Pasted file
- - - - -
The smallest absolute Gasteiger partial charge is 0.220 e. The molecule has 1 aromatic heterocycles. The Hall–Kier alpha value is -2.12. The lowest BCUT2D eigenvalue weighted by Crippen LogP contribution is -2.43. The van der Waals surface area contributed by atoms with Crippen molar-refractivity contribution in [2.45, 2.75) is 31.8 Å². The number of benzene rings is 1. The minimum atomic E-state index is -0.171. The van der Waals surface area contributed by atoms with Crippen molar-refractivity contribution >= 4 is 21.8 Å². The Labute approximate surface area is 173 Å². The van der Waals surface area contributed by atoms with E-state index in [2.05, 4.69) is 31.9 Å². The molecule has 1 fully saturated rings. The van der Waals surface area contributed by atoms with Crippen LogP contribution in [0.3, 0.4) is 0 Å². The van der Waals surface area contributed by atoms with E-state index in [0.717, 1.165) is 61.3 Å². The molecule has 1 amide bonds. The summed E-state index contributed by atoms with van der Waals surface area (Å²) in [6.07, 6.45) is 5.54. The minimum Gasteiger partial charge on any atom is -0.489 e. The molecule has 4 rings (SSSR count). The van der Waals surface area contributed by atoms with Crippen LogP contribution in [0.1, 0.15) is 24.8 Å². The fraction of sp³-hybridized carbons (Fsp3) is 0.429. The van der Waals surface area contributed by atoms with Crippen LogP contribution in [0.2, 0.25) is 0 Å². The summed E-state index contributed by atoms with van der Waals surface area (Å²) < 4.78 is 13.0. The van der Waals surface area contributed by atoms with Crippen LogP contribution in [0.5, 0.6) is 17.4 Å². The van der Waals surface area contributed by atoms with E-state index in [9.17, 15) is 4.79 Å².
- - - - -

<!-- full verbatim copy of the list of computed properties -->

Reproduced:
The smallest absolute Gasteiger partial charge is 0.220 e. The molecule has 1 aromatic heterocycles. The Hall–Kier alpha value is -2.12. The lowest BCUT2D eigenvalue weighted by Crippen LogP contribution is -2.43. The van der Waals surface area contributed by atoms with Crippen molar-refractivity contribution in [2.45, 2.75) is 31.8 Å². The number of benzene rings is 1. The minimum atomic E-state index is -0.171. The van der Waals surface area contributed by atoms with Crippen molar-refractivity contribution >= 4 is 21.8 Å². The Labute approximate surface area is 173 Å². The van der Waals surface area contributed by atoms with E-state index in [2.05, 4.69) is 31.9 Å². The molecule has 1 fully saturated rings. The van der Waals surface area contributed by atoms with Crippen LogP contribution in [0.3, 0.4) is 0 Å². The van der Waals surface area contributed by atoms with E-state index in [0.717, 1.165) is 61.3 Å². The molecule has 1 amide bonds. The summed E-state index contributed by atoms with van der Waals surface area (Å²) in [6.07, 6.45) is 5.54. The minimum Gasteiger partial charge on any atom is -0.489 e. The molecule has 4 rings (SSSR count). The van der Waals surface area contributed by atoms with Crippen LogP contribution in [0.1, 0.15) is 24.8 Å². The fraction of sp³-hybridized carbons (Fsp3) is 0.429. The van der Waals surface area contributed by atoms with Crippen LogP contribution in [0.2, 0.25) is 0 Å². The summed E-state index contributed by atoms with van der Waals surface area (Å²) < 4.78 is 13.0. The van der Waals surface area contributed by atoms with Crippen LogP contribution in [0.5, 0.6) is 17.4 Å². The van der Waals surface area contributed by atoms with E-state index in [9.17, 15) is 4.79 Å².